But, and it's a big but, unless you have 100+ reps most Customer Relationship Management systems are too complex.

 

And spreadsheets are ultimately impractical.

 

So thats why I'm intrigued at the next generation of lighter, simpler, faster, easier - yet more relevant/functional #customermachines like this one

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Multitasking Lowers Your ProductivitySwitch & Shift

Multitasking Lowers Your ProductivitySwitch & Shift | Business Development | Scoop.it
66 percent of respondents say multitasking enables them to accomplish more at work, more than a third (36 percent) say the many distractions prevent them from doing their best work. So how does multitasking affect you? Let’s look at the research.
Jeremy Pollard's insight:

Find it harder to get through to people? Having trouble clearly thinking through solutions to problems? Getting less and les work done very day?

 

Too many interruptions - mostly self inflicted by too many screens, windows and apps. 

 

Just. Do. One. Thing. At. A. Time.  

 

As the article says - try Timeboxing.

I use Vitamin-R   http://j.mp/1QbYXHl

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International defense sales: Opportunities, but not for all | McKinsey & Company

International defense sales: Opportunities, but not for all | McKinsey & Company | Business Development | Scoop.it
Most defense contractors expect to find growth in international sales and noncore businesses. Only a few are likely to succeed. Five actions can improve their chances. A McKinsey & Company article.
Jeremy Pollard's insight:

As domestic markets evolve, companies look overseas.

 

Behind the headline spend in other countries, there are complex issues impacting what the actual addressable market really is, and how realistic are your chances of winning work?

 

Here are five questions Chinn, Sonino & Dehoff suggest the aerospace & defence industry ask to best plan for and execute an international growth strategy.

 

1. Is There Value in The Opportunity?

This is no time for 'field of dreams' speculation or forecasts based on extrapolating a domestic share offshore.

We recommend sound Capture Planning methodologies with clients to help avoid false-starts, and ensure quicker traction in chosen markets.

 

2. Is Offering 'fit-for-purpose' Internationally?

Knowing where you offers are seen Versus the buyers competitive choices is vital. Failure to see you offers through the eyes of your intended customers can results in 'pride going before a fall' - how good you think you are is not the same as the actual perceptions of buyers. The Shipley Bidder Comparison Matrix is a powerful tool & processes to eliminate bias in planning.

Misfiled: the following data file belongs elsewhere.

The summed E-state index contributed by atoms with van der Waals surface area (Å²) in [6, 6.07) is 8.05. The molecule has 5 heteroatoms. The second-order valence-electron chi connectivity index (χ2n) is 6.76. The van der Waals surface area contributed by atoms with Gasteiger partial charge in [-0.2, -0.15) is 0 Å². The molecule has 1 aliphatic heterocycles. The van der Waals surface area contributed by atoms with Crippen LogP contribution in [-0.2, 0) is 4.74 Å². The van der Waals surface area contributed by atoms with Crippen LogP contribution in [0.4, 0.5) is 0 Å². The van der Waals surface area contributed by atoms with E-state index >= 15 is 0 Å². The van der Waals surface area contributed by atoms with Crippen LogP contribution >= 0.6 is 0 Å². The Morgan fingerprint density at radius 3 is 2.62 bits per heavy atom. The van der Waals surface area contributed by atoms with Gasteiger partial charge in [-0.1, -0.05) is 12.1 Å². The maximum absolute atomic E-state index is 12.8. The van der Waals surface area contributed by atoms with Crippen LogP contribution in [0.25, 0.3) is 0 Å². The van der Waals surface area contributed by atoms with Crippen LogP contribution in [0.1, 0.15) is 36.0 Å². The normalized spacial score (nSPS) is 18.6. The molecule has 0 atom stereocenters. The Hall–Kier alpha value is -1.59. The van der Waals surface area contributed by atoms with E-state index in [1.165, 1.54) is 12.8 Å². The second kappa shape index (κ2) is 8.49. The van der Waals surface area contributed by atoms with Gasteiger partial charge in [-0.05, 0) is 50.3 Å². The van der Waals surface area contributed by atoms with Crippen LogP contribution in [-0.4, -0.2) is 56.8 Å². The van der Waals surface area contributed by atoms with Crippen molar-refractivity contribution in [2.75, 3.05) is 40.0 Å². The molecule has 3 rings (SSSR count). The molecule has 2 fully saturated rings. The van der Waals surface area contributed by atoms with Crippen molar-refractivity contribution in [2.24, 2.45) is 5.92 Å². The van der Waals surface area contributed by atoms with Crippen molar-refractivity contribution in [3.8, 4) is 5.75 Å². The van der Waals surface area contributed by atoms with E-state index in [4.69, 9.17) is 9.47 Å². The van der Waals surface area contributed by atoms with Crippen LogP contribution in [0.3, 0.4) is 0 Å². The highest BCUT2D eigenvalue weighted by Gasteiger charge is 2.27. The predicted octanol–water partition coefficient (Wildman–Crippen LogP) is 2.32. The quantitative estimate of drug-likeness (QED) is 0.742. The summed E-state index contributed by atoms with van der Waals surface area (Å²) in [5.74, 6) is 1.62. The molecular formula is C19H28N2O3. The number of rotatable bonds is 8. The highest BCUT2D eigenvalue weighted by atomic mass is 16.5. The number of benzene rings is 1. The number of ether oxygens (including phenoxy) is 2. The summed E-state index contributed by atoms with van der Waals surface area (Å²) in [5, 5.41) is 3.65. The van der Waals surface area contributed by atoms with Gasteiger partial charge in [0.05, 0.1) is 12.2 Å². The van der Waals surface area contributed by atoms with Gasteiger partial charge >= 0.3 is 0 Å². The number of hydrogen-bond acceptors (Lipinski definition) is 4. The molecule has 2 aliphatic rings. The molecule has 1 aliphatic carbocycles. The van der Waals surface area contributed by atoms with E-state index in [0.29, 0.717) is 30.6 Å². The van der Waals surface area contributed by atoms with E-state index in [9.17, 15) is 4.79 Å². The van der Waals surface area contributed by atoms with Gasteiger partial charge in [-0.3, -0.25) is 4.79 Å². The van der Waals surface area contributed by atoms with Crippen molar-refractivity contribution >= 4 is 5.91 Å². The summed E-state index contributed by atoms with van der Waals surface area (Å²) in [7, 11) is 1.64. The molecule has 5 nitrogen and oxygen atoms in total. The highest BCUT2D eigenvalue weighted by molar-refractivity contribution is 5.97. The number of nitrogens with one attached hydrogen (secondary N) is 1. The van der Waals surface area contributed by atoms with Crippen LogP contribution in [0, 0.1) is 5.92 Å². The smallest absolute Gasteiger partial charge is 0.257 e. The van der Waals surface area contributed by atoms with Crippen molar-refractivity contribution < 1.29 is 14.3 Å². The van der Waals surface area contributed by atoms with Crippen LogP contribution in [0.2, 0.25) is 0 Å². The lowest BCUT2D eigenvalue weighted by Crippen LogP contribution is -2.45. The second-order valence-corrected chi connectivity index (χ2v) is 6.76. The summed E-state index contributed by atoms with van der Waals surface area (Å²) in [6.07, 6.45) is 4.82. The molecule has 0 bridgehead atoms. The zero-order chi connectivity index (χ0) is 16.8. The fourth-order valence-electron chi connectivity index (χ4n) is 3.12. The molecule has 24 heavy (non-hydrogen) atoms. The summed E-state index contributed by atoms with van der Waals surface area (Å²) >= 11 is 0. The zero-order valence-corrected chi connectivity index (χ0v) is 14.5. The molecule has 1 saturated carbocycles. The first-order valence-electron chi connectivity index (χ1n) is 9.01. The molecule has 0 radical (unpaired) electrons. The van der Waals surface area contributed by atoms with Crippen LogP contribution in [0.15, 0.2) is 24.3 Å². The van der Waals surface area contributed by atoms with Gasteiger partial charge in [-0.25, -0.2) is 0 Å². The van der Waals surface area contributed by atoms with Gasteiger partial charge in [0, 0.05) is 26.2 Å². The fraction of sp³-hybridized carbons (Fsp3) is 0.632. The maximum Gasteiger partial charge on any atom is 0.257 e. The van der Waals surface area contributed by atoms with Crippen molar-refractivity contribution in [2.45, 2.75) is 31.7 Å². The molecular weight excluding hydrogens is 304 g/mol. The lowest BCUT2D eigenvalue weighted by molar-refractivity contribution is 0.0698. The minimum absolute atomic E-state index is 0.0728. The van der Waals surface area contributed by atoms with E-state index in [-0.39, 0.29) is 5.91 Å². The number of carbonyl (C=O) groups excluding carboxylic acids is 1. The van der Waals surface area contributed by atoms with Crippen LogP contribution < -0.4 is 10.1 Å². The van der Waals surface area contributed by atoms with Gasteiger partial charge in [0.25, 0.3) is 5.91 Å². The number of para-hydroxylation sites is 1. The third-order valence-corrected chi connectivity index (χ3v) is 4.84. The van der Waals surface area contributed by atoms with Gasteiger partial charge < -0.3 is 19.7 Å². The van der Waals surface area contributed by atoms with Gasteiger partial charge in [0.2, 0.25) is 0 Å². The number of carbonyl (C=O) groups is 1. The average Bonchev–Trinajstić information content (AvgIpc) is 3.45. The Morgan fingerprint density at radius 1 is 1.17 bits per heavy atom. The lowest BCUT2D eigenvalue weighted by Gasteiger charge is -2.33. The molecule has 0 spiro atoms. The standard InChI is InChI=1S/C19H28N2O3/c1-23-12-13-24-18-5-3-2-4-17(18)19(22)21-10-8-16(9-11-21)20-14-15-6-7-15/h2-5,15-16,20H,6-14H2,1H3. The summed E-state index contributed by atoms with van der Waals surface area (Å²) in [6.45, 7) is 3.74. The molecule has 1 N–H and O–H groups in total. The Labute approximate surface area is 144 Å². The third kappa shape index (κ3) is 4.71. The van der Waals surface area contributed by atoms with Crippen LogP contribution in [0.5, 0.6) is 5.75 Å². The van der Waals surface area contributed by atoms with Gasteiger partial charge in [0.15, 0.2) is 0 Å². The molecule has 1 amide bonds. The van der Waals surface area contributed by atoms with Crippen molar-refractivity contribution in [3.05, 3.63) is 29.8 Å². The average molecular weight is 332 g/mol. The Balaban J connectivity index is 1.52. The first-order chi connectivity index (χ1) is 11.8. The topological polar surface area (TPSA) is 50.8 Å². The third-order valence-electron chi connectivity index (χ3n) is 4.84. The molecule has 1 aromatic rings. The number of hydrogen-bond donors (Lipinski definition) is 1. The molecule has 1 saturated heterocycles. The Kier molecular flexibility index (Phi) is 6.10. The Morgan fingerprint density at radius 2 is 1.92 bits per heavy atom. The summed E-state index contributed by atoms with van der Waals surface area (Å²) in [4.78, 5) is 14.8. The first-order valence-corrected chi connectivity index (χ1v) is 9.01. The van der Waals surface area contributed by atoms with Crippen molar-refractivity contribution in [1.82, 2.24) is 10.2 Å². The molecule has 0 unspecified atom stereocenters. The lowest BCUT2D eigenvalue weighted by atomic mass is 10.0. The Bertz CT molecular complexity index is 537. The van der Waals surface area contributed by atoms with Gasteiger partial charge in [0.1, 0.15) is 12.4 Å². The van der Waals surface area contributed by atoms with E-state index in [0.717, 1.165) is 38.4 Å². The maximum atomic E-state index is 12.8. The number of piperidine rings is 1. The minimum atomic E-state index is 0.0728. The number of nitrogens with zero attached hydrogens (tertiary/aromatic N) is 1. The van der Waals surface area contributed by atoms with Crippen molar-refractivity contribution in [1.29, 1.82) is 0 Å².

3. Are You Set Up To Deliver Internationally?

Another benefit of the Shipley Bidder Comparison Matrix is the ability it gives you to assess varied solution and delivery options - again, from the eyes of your potential buyers.

This is particularly true in an international context where who you align and partner with can be a major factor in buyer decision making.

 

4. Do You Have The Right People For International Operation?

Aside from the obvious recruitment advice around prior experience, we find many clients use the People & Issues identification stage of their Shipley Win Work process to highlight the degree to which their team (and partners) really know what is going on in a market. Difficulty in completing this stage and identifying buyer Critical Success Factors (CSFs) is a sign that both the team and partners are not up to the task.

 

5. How Aware And Responsive Around Offsets & Regulations Are You?

Price To Win - is a crucial discipline - and in international defence sales your ability to have high awareness and flexibility around the regulatory framework and domestic offsets & engagements is make-or-break on most deals.

 

High customer focus, laser focus on buyer Hot Buttons, and disciplined self awareness can insure against stumbling internationally 

 

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The Iceberg That Sinks Organizational Change

The Iceberg That Sinks Organizational Change | Business Development | Scoop.it